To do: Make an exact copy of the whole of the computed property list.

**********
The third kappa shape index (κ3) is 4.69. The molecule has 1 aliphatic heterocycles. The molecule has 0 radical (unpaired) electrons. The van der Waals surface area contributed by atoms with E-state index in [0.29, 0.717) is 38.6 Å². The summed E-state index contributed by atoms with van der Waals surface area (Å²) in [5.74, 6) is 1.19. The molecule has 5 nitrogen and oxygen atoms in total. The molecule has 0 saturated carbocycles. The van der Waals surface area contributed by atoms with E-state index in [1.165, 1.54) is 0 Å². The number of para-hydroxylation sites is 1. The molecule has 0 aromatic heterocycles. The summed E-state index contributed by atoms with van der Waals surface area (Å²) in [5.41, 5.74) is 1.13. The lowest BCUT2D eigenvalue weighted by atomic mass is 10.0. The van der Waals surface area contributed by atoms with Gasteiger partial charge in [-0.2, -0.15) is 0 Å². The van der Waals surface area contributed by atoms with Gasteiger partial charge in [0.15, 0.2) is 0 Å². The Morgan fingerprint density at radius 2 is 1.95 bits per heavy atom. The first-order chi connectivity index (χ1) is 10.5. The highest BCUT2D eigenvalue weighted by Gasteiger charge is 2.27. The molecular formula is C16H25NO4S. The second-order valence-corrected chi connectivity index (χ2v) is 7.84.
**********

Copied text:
The third kappa shape index (κ3) is 4.69. The molecule has 1 aliphatic heterocycles. The molecule has 0 radical (unpaired) electrons. The van der Waals surface area contributed by atoms with E-state index in [0.29, 0.717) is 38.6 Å². The summed E-state index contributed by atoms with van der Waals surface area (Å²) in [5.74, 6) is 1.19. The molecule has 5 nitrogen and oxygen atoms in total. The molecule has 0 saturated carbocycles. The van der Waals surface area contributed by atoms with E-state index in [1.165, 1.54) is 0 Å². The number of para-hydroxylation sites is 1. The molecule has 0 aromatic heterocycles. The summed E-state index contributed by atoms with van der Waals surface area (Å²) in [5.41, 5.74) is 1.13. The lowest BCUT2D eigenvalue weighted by atomic mass is 10.0. The van der Waals surface area contributed by atoms with Gasteiger partial charge in [-0.2, -0.15) is 0 Å². The van der Waals surface area contributed by atoms with Gasteiger partial charge in [0.15, 0.2) is 0 Å². The Morgan fingerprint density at radius 2 is 1.95 bits per heavy atom. The first-order chi connectivity index (χ1) is 10.5. The highest BCUT2D eigenvalue weighted by Gasteiger charge is 2.27. The molecular formula is C16H25NO4S. The second-order valence-corrected chi connectivity index (χ2v) is 7.84.